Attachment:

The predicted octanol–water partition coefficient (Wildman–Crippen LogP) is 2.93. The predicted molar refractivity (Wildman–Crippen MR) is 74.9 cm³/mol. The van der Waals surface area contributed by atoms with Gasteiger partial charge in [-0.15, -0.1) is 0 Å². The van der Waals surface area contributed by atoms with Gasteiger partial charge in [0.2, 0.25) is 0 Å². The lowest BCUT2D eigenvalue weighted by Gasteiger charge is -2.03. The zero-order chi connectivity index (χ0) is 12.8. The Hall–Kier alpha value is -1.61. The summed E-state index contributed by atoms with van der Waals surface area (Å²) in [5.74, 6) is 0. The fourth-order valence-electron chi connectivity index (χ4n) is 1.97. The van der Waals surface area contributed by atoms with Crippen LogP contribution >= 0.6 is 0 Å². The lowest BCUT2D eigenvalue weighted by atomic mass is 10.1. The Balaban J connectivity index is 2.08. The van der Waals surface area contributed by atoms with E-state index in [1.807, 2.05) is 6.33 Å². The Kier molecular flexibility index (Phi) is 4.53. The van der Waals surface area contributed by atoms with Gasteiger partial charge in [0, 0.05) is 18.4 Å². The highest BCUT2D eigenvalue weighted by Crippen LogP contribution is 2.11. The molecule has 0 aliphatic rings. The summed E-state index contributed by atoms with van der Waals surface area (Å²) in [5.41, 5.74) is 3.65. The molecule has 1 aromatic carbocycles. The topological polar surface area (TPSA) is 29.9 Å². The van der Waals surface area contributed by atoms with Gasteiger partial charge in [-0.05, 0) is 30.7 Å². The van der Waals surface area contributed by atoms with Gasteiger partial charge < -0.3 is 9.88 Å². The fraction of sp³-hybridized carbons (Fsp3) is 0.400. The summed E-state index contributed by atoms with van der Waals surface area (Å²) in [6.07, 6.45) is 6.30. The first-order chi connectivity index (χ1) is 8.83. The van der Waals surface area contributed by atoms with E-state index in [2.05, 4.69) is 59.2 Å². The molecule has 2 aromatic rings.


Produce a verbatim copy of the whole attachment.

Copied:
The predicted octanol–water partition coefficient (Wildman–Crippen LogP) is 2.93. The predicted molar refractivity (Wildman–Crippen MR) is 74.9 cm³/mol. The van der Waals surface area contributed by atoms with Gasteiger partial charge in [-0.15, -0.1) is 0 Å². The van der Waals surface area contributed by atoms with Gasteiger partial charge in [0.2, 0.25) is 0 Å². The lowest BCUT2D eigenvalue weighted by Gasteiger charge is -2.03. The zero-order chi connectivity index (χ0) is 12.8. The Hall–Kier alpha value is -1.61. The summed E-state index contributed by atoms with van der Waals surface area (Å²) in [5.74, 6) is 0. The fourth-order valence-electron chi connectivity index (χ4n) is 1.97. The van der Waals surface area contributed by atoms with Crippen LogP contribution >= 0.6 is 0 Å². The lowest BCUT2D eigenvalue weighted by atomic mass is 10.1. The Balaban J connectivity index is 2.08. The van der Waals surface area contributed by atoms with E-state index in [1.807, 2.05) is 6.33 Å². The Kier molecular flexibility index (Phi) is 4.53. The van der Waals surface area contributed by atoms with Gasteiger partial charge in [0, 0.05) is 18.4 Å². The highest BCUT2D eigenvalue weighted by Crippen LogP contribution is 2.11. The molecule has 0 aliphatic rings. The summed E-state index contributed by atoms with van der Waals surface area (Å²) in [5.41, 5.74) is 3.65. The molecule has 1 aromatic carbocycles. The topological polar surface area (TPSA) is 29.9 Å². The van der Waals surface area contributed by atoms with Gasteiger partial charge in [-0.05, 0) is 30.7 Å². The van der Waals surface area contributed by atoms with Gasteiger partial charge < -0.3 is 9.88 Å². The fraction of sp³-hybridized carbons (Fsp3) is 0.400. The summed E-state index contributed by atoms with van der Waals surface area (Å²) in [6.07, 6.45) is 6.30. The first-order chi connectivity index (χ1) is 8.83. The van der Waals surface area contributed by atoms with E-state index in [2.05, 4.69) is 59.2 Å². The molecule has 2 aromatic rings.